Dr. Patricia A. Grady, Director of the NINR, added that "further research is needed to increase knowledge about how to reduce the risk of various birth procedures. Since many women with prior C-sections have been electing to try labor for their second pregnancy, it is important that before this decision is reached, they assess the relative risks and discuss them with their healthcare providers."

"These data also raise the question of the risk of induction of labor for women with a prior C-section," stated Dr. Nancy Woods, Dean of the University of Washington's School of Nursing and former head of their Center for Women's Health Research, where the study originated.

The research team included Dr. Mona Lydon-Rochelle, principal investigator and senior research fellow in the Department of Family and Child Nursing in the School of Nursing, Dr. Victoria L. Holt, associate professor in the Department of Epidemiology in the School of Public Health and Community Medicine; Dr. Thomas R. Easterling, assistant professor of obstetrics and gynecology of the School of Medicine; and Dr. Diane P. Martin, Professor in the Department of Health Services in the School of Public Health and Community Medicine, all at the University of Washington.

Source: National Institutes of Health, July 4, 2001.

YOU MAY ALSO WANT TO REVIEW THESE ITEMS:
Placental Abruption
Placental Abruption - si55550961
Medical Illustration
Add to my lightbox
Find More Like This
Uterine Rupture During Labor
Uterine Rupture During Labor - exh38867a
Medical Exhibit
Add to my lightbox
Find More Like This
Uterine Rupture During Labor
Uterine Rupture During Labor - exh38867b
Medical Exhibit
Add to my lightbox
Find More Like This
Uterine Rupture During Labor
Uterine Rupture During Labor - exh38867c
Medical Exhibit
Add to my lightbox
Find More Like This
Uterine Rupture
Uterine Rupture - exh40224c
Medical Exhibit
Add to my lightbox
Find More Like This
Uterine Rupture at Previous Cesarean Site
Uterine Rupture at Previous Cesarean Site - exh39908b
Medical Exhibit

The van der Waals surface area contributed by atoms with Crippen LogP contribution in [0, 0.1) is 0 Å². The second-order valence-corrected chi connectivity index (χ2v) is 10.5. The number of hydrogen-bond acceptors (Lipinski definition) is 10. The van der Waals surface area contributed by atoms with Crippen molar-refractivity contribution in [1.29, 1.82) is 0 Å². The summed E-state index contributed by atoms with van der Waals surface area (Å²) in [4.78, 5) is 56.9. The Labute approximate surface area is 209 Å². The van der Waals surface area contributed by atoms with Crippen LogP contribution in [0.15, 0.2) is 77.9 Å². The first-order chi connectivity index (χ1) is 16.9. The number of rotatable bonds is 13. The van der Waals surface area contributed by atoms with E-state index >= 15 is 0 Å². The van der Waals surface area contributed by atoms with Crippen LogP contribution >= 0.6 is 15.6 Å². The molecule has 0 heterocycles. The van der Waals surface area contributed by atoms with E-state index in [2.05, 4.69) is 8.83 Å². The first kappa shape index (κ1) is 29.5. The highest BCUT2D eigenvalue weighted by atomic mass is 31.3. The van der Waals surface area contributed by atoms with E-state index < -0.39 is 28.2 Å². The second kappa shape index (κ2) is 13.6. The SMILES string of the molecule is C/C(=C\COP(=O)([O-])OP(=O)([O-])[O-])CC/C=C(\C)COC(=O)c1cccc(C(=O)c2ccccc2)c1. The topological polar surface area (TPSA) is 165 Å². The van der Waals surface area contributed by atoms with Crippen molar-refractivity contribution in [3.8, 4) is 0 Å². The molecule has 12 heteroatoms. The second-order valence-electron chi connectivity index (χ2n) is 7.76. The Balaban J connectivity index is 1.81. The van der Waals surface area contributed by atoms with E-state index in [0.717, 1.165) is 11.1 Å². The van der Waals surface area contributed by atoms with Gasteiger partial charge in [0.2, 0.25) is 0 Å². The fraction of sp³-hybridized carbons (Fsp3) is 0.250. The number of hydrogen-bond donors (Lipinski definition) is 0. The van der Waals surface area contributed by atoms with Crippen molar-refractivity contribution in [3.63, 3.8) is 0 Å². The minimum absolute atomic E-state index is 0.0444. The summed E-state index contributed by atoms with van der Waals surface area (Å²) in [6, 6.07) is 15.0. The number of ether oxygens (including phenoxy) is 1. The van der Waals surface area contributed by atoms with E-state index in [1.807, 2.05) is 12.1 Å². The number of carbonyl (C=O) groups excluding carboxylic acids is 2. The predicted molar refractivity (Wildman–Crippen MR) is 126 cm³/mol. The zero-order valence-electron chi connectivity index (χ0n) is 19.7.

Add to my lightbox
Find More Like This
This exhibit is available in these languages:
What attorneys say about MLA and The Doe Report:
"The illustrations have consistently been well documented, accurate and timely. Most important though is that the illustrations demonstrate to juries and claims people the persuasive power of visual communication. Our firm has achieved multiple eight figure settlements and verdicts over the past ten years... Medical Legal Art has been there with us on every case."

Thomas C. Jones
Davis, Bethune & Jones, L.L.C.
Kansas City, MO
www.dbjlaw.net

"Medical Legal Art wins our firm's highest accolades for professionalism and exhibit quality. In fact, many of the doctors I work with request color copies of your outstanding artwork to show to patients during the informed consent process."

Jeanne Dolan, BSRN, AlNC
Legal Nurse Consultant
Golden Valley, MN

"You and your company are wonderful. Your service, turnaround time, quality and price were better than I could have asked for. Please add me to your long list of satisfied customers."

Robert F. Linton, Jr.
Linton & Hirshman
Cleveland, OH

"Thanks, and your illustrations were effective in a $3 million dollar verdict last Friday."

Joseph M. Prodor
Trial Lawyer
White Rock, British Columbia












Awards | Resources | Articles | Become an Affiliate | Free Medical Images | Pregnancy Videos
Credits | Jobs | Help | Medical Legal Blog | Find a Lawyer | Hospital Marketing